I read every dog book I can get my hands on.  I read inspirational stories of adoption and love.  I read training books.  I read non fictional books on different types of breeds.  Like many dog owners, I gain inspiration from the rehabilitated dogs on shows like The Dog Whisperer and It’s Me or the Dog .  I am a sucker for the underdog story (no pun intended) of the horribly spastic dog that will seemingly never recover from its obsessions, now living a normal, happy life. 

My goal is to be able to have the kind of healthy, happy, trusting, calmly assertive relationship with my dog that I imagine Cesar Millan having with him (if he ever chose to work with my dog!)

 I want to be my dog’s Cesar.  I want to give him guidance while also allowing him to enjoy the instinctual joys of being a dog.  I want him to feel safe and happy and stress-free.

It is true that my dog is my mirror.  The more tense or stressed out I am, the more unstable he is on our walks.  I have started clicker training with him to reinforce good behavior (especially while on the leash) and try my best to be my happiest, most confident self when interacting with him.     

I want to be the person that my dog needs.  I want to be his Cesar.

I will be posting some tips and tricks I learn during the training process.  Please leave comments about successful (or even failed!) attempts and methods for training your best friend (of the dog variety, that is).

Thanks!

*Hope

“Career Move Mondays” – Pigeon-holed

Welcome to the new series we’re starting called “Career Move Mondays.” We are each at the point in our careers where we’re looking to get in on the ground floor, looking to get into a new industry, or just make strides in what we’re doing. So this series will be a forum for our adventures and musings in the world of work–something we can all relate to. So here we go…

I’ve barely started my career (or is this just a job?) and already I can easily see myself becoming pigeon-holed into one industry, unable to try something new in the future because everything requires experience.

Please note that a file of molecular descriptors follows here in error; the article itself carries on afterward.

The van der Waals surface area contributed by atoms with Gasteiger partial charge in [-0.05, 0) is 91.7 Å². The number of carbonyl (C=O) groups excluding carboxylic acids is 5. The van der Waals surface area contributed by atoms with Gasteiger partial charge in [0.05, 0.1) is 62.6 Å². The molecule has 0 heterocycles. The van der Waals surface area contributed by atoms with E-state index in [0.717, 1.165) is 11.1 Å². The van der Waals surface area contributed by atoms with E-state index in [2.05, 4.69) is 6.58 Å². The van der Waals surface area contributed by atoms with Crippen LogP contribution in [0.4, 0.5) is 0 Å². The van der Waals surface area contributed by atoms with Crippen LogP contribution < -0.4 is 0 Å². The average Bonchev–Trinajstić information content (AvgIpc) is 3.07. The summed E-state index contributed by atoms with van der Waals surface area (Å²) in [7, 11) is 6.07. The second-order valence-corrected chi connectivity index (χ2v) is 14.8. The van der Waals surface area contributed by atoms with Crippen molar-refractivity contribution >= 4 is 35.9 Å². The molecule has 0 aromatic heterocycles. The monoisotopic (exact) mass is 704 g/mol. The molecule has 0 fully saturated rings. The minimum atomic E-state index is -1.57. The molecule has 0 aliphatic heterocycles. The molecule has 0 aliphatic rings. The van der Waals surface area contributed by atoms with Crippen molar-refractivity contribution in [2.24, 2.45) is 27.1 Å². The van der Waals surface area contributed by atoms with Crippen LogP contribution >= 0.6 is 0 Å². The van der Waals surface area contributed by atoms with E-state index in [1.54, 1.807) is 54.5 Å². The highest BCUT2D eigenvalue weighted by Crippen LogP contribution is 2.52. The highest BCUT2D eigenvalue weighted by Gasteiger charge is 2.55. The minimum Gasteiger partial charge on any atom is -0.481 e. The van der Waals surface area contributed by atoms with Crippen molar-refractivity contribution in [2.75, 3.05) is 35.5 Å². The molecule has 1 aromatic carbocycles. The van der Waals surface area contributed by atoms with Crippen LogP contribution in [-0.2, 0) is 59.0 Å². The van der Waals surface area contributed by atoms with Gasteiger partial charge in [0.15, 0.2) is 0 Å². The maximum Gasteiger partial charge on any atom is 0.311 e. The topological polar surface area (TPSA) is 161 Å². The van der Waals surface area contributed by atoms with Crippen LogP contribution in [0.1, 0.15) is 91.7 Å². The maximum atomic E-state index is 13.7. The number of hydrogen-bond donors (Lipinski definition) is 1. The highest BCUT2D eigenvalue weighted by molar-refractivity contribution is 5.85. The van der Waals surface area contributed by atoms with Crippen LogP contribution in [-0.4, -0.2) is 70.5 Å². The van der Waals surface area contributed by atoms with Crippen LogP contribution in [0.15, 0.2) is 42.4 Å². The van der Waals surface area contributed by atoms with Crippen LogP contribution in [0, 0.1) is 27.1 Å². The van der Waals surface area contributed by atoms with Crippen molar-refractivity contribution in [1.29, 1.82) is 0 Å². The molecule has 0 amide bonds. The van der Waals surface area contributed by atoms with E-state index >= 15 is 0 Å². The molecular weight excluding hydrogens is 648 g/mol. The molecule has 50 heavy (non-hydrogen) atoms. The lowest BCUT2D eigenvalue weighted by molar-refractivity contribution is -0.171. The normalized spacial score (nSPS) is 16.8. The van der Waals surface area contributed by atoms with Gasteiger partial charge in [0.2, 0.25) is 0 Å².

Unfortunately, aside from blogging about whatever I want, I can’t think of a paying gig (and this doesn’t even pay) that I can create and mold to encompass all my passions.

I love writing. I love teaching. I love decorating cakes. I love psychology. I love people. I love books. I love interior design. I love organization. I love cheese.

And I’m expected to just pick one???

I can’t viably have a new career every month. So how can I prepare myself to be a competitive candidate wherever I choose to go?

I’m thinking of using my entries in the “Career Move Mondays” series to explore various fields that I’m interested in, with the hopes that we all get something from it? What do you think?

Tell me, friends, how were you able to transition to a new field? Did you have to start from scratch–get a new degree, start at the bottom rung in the industry? How were you able to use your experience as a plus when breaking into a new world?

In other news, you’ll be seeing some re-design going on with the site, so don’t let any changes scare you off! We’re just trying to make this as functional and beautiful as possible! We are also implementing regular posting schedule, as well as some creative ideas for our posts. So make sure you stop by more often!

Freckles

Forgive me!

I’m playing with the site design, but we’ll have it settled shortly!

 

Freckles

This Locavore’s Dilemma(s)

Michael Pollan’s book, “The Omnivore’s Dilemma” outlines how something as simple as what we eat for dinner can have serious implications for all of us politically, economically, psychologically, and even morally. The book has inspired people all over America to change the way they eat; not just for their own health, but for the health of the earth and everyone who lives on it. And in my opinion, one of the simplest and most effective ways to change your eating habits is to become more aware of where your food is coming from: how its made, where its made, when its made, who makes it, and how all of these factors affect people, animals and the earth.

But enough about that. This blog isn’t some hippy-dippy space for me to rant about my causes. One of my biggest goals, though, is to eat fewer processed foods and really gain an understanding of where the food I eat comes from.

Eating locally is one of the easiest ways to do this. My boyfriend and I have started shopping at our local farmer’s markets. It’s amazing, really. Just this past Sunday, we bought most of our groceries for the week (fruits and veggies, meat, bread, spices, pasta, even soap!) directly from the farmer that grew them, the ranchers that raised them or the artisans that made them.  We talked to all of these people and were able to ask questions about the food, what’s in it, and where it’s from.  Try doing that at your neighborhood grocery store!